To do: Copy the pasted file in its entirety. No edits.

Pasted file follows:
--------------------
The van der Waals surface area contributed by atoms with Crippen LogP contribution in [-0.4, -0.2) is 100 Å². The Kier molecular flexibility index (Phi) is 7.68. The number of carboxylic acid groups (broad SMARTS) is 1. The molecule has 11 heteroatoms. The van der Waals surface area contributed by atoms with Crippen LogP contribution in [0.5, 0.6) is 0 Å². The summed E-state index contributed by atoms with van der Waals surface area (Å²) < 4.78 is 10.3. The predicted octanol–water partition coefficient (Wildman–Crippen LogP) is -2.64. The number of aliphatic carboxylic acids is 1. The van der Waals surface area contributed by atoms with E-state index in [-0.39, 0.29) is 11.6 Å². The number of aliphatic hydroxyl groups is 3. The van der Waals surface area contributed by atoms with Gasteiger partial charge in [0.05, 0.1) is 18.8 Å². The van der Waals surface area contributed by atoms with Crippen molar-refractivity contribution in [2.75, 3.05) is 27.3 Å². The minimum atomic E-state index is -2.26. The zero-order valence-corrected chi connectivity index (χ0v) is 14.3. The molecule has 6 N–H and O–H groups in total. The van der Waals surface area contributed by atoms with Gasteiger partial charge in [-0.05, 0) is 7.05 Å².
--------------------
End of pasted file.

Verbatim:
The van der Waals surface area contributed by atoms with Crippen LogP contribution in [-0.4, -0.2) is 100 Å². The Kier molecular flexibility index (Phi) is 7.68. The number of carboxylic acid groups (broad SMARTS) is 1. The molecule has 11 heteroatoms. The van der Waals surface area contributed by atoms with Crippen LogP contribution in [0.5, 0.6) is 0 Å². The summed E-state index contributed by atoms with van der Waals surface area (Å²) < 4.78 is 10.3. The predicted octanol–water partition coefficient (Wildman–Crippen LogP) is -2.64. The number of aliphatic carboxylic acids is 1. The van der Waals surface area contributed by atoms with E-state index in [-0.39, 0.29) is 11.6 Å². The number of aliphatic hydroxyl groups is 3. The van der Waals surface area contributed by atoms with Gasteiger partial charge in [0.05, 0.1) is 18.8 Å². The van der Waals surface area contributed by atoms with Crippen molar-refractivity contribution in [2.75, 3.05) is 27.3 Å². The minimum atomic E-state index is -2.26. The zero-order valence-corrected chi connectivity index (χ0v) is 14.3. The molecule has 6 N–H and O–H groups in total. The van der Waals surface area contributed by atoms with Gasteiger partial charge in [-0.05, 0) is 7.05 Å².